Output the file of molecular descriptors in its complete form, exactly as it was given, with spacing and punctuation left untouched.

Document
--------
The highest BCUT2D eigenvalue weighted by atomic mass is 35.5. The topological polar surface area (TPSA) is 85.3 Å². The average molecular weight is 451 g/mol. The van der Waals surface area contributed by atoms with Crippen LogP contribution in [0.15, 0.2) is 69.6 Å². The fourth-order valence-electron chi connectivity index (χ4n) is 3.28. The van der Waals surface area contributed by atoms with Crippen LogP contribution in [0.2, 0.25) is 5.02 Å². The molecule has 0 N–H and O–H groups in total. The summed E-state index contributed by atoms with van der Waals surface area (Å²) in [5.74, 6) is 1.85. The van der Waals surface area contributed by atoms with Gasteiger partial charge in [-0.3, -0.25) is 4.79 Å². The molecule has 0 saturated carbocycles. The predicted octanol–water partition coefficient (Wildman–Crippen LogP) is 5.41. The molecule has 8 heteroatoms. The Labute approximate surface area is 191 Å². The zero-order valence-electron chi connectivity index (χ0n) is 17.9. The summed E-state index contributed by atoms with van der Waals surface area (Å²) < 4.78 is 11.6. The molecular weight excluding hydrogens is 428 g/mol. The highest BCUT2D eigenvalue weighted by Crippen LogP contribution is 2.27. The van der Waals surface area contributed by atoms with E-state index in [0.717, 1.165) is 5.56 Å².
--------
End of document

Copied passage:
The highest BCUT2D eigenvalue weighted by atomic mass is 35.5. The topological polar surface area (TPSA) is 85.3 Å². The average molecular weight is 451 g/mol. The van der Waals surface area contributed by atoms with Crippen LogP contribution in [0.15, 0.2) is 69.6 Å². The fourth-order valence-electron chi connectivity index (χ4n) is 3.28. The van der Waals surface area contributed by atoms with Crippen LogP contribution in [0.2, 0.25) is 5.02 Å². The molecule has 0 N–H and O–H groups in total. The summed E-state index contributed by atoms with van der Waals surface area (Å²) in [5.74, 6) is 1.85. The van der Waals surface area contributed by atoms with Gasteiger partial charge in [-0.3, -0.25) is 4.79 Å². The molecule has 0 saturated carbocycles. The predicted octanol–water partition coefficient (Wildman–Crippen LogP) is 5.41. The molecule has 8 heteroatoms. The Labute approximate surface area is 191 Å². The zero-order valence-electron chi connectivity index (χ0n) is 17.9. The summed E-state index contributed by atoms with van der Waals surface area (Å²) < 4.78 is 11.6. The molecular weight excluding hydrogens is 428 g/mol. The highest BCUT2D eigenvalue weighted by Crippen LogP contribution is 2.27. The van der Waals surface area contributed by atoms with E-state index in [0.717, 1.165) is 5.56 Å².